In the Tom Hanks movie, Apollo 13, three astronauts make it safely back to earth despite a mid-mission oxygen tank explosion that all but cripples their space craft. The story goes that the primary energy source fails, forcing engineers on the ground to completely redesign how to power the command module.
Under enormous time pressure, the ground crew at NASA come together and find a way to eliminate every non-essential power drain in the command module and ensuring all available energy is applied to propelling the spacecraft back to earth.
This remarkable story of innovation and ingenuity can teach business much today.
This hypothetical, but typical, business predicament, in an Apollo 13 style, demonstrates how.
A Distress Call
The astronauts are now your sales team. Their mission is not to explore space but to secure revenue growth at an acceptable margin, in the present quarter. The NASA ground crew are every function sitting behind the sales team. They are the operations, logistics, and other related specialists who source and supply the end product for customers.
On a routine sales mission, a distress call is issued from the sales team.
“Head Office, we have a problem. Our competitors are discounting and we can’t compete. If we don’t lower our prices, we’ll surely miss our target for the quarter! Do you copy? Over.”
A disaster is unfolding for the business. Tensions are high. How can management save the day?
There are three possible endings to this unfolding, yet common, crisis.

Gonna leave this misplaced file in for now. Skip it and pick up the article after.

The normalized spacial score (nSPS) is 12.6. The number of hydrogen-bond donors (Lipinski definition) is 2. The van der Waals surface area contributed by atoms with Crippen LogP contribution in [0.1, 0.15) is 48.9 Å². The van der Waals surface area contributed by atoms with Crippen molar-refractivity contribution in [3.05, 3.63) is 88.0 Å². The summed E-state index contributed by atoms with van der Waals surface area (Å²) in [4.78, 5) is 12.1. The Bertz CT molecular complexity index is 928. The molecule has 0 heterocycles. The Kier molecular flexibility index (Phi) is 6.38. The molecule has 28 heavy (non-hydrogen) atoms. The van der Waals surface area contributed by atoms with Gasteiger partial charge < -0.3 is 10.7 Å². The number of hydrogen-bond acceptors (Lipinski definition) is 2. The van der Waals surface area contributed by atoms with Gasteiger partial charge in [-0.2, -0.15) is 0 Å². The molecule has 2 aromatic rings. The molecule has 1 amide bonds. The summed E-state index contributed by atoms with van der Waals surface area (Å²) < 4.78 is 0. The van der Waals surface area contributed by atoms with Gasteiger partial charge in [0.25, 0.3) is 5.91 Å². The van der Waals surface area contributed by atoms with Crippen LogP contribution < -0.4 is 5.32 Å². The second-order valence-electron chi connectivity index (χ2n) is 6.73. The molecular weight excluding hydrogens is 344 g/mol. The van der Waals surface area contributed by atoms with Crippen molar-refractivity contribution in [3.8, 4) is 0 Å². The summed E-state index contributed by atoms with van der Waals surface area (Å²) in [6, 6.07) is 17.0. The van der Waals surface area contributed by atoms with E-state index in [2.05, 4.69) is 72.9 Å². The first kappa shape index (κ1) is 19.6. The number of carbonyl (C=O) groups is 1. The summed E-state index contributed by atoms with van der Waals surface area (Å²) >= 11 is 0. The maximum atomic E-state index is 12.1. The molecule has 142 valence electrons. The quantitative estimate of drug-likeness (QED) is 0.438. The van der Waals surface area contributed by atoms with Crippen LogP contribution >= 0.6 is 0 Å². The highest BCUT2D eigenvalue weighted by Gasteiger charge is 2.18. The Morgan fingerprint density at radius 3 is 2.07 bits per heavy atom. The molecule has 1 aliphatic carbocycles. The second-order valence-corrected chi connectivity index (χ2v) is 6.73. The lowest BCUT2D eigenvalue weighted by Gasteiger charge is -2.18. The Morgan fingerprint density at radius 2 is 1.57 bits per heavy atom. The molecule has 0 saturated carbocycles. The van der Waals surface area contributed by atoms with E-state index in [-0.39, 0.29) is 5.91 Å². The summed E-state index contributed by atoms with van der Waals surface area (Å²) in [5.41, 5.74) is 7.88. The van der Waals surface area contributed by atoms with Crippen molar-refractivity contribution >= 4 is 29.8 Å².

- Abort the mission and write off the quarter.
- Continue the mission and absorb a price reduction.
- Continue the mission with a price reduction and a lower service cost.
Firstly, however, let’s return to NASA and the Apollo 13 mission and consider what they would do?
Option 1 is out. NASA never give up.
Option 2 is unacceptable because the loss of resulting margin is unsustainable; especially if net margin is already slim.
Option 3 is the audience favourite. If there is no choice but to match lower prices, then the ‘cost to serve’ must also be reduced to maintain acceptable margins. The cross functional NASA team would come together immediately and set about re-engineering their sourcing and supply model. A new value proposition would be designed.
All unnecessary costs would be eliminated and a new supply solution tailored that would ensure the customers can buy at a competitive price but under conditions that maintain margin. This may mean slower delivery, shorter payment terms, lesser warranties, etc … whatever it takes!
The principle goes that you can’t expect a first-class flight when you can only afford an economy fare. The Apollo 13 astronauts didn’t have the necessary power supply to return to earth in style, but they still made it home. They got what they needed.
Facing a similar margin catastrophe, could your business find a solution, or would all be lost?
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